Human-made chemicals used on firefighting foams and consumer products, such as nonstick cookware, microwave popcorn bags, pizza boxes, stain-proof rugs, and waterproof clothing, have sparked a great deal of research in recent years. These chemicals, known as per- and polyfluoroalkyl substances (PFAS), took center stage in a special session at the 16th International Symposium on Persistent Toxic Substances (ISPTS), recently held on the campus of Stevens Institute of Technology in Hoboken, New Jersey.
Since 2004, ISPTS brings together scientists and experts from around the world to discuss the latest research and advancement in the areas of persistent toxic substances (PTS) and emerging contaminants. This year's event promoted the scientific exchange and collaboration of researchers and engineers from Stevens and more than 50 universities, institutes, and companies in the U.S., China, Switzerland, Greece, Germany, and Japan.
The event was kicked off with welcome speeches from Stevens President Nariman Favardin and Dean Jean Zu of the Stevens Schaefer School of Engineering and Science. Representatives from universities, industry, and governmental agencies such as the New Jersey Department of Environmental Protection (NJDEP) and the Interstate Technology & Regulatory Council (ITRC) participated in the event. Students from various universities around the world received awards, including the Young Scientist Award.
An unbreakable chemical bond that may cause health issues in humans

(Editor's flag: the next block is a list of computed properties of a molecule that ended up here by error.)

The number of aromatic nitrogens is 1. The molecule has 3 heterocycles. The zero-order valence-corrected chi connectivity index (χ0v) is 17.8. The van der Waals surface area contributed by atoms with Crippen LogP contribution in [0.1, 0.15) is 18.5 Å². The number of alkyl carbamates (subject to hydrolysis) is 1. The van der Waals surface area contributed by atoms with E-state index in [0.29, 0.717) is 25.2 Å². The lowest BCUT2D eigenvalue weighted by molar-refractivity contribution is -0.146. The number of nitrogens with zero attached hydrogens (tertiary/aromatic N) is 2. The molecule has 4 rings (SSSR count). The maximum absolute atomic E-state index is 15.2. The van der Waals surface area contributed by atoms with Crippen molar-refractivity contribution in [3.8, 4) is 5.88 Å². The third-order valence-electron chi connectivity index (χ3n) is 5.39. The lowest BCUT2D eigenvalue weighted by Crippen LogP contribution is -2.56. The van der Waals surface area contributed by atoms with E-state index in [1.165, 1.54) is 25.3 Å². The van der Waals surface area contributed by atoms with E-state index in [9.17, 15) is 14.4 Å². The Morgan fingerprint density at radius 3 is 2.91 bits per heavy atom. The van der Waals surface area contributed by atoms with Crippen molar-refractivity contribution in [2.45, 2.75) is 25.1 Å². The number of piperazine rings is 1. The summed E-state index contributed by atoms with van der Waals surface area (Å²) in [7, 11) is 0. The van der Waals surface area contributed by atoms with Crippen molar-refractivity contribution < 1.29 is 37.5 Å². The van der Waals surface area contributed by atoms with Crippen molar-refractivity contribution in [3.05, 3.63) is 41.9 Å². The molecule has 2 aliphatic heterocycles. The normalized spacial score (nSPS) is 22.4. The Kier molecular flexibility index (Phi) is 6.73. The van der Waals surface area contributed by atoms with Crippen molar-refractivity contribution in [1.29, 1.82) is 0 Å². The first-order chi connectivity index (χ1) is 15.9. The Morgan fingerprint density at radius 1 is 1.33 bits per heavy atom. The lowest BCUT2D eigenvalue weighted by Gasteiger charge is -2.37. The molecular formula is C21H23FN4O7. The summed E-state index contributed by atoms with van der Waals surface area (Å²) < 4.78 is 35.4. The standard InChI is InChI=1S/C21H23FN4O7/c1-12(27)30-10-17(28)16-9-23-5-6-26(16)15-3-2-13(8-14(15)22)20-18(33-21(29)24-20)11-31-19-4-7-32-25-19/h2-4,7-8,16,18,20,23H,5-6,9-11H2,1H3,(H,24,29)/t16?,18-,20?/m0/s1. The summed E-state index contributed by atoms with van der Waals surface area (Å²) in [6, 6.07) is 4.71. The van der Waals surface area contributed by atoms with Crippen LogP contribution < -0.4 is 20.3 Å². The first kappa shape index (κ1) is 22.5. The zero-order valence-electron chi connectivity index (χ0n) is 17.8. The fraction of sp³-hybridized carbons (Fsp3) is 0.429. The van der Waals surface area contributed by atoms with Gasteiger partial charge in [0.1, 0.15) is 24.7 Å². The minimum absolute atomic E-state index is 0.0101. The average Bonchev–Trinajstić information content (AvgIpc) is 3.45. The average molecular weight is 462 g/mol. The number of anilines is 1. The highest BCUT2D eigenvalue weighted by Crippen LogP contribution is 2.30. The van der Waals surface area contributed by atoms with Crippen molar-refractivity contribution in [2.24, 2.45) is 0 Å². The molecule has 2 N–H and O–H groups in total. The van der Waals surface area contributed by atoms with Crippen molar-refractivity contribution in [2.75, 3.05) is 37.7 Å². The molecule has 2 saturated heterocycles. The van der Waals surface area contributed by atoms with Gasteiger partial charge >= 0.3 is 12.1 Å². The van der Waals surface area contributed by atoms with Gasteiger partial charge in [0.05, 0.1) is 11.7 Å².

Stevens professor of Civil, Environmental, and Ocean Engineering, Xiaoguang Meng, the co-chair of this year's symposium, stresses the urgency of research in the area of persistent toxic substances. Additional co-chairs of the event included fellow Stevens professor Christos Christodoulatos and Professor Guibin Jiang of the Research Center for Eco-Environmental Sciences, Chinese Academy of Sciences. Meng highlights the findings of a recent EPA program, which included large public water systems testing their treated tap water for perfluorooctanoic acid (PFOA) and perfluorooctanesulphonate (PFOs), as well as four closely related chemicals from 2013 to 2016. The results showed that PFAS chemicals contaminated 194 systems serving 16 million people.
Meng explains that PFAS can stay in the environment for a long time, or “forever," due to the chemical bonds between carbon and fluorine atoms, which are one of the strongest bonds found in nature. Additional findings reported at the symposium reveals ties between PFAS and human health issues, including testicular and kidney cancer, developmental problems, endocrine disruption, and metabolic diseases such as type 2 diabetes, according to Meng.
But new research reveals opportunities to address the challenges. “I am very pleased to see the development of more effective physicochemical and biological treatment processes for the contaminants,” says Meng.
In a specific example, Meng highlights the findings presented by Professor Peter R. Jaffé of Princeton University, a plenary speaker at the event. “He reported the defluorination of two PFAS compounds by a wetland bacterium," says Meng. "These findings suggest that bioremediation could potentially be used to clean up PFAS contaminated soil and sediment,” he explains.
Other speakers at the event presented the latest development in regulations, toxicity, analyses, and treatment of PFAS. For example, Patricia Reyes, director of the Interstate Technology & Regulatory Council (ITRC) and plenary speaker at the event, discussed various regulatory standards and guidance values of PFAS set by federal and state environmental protection agencies.
On the last day of the symposium, participants toured the research laboratories at the Stevens Center for Environmental Systems (CES). Through collaboration with government agencies and industrial partners, CES generates new scientific knowledge, technology, and management practices that lead to novel solutions for the sustainable utilization of environmental resources.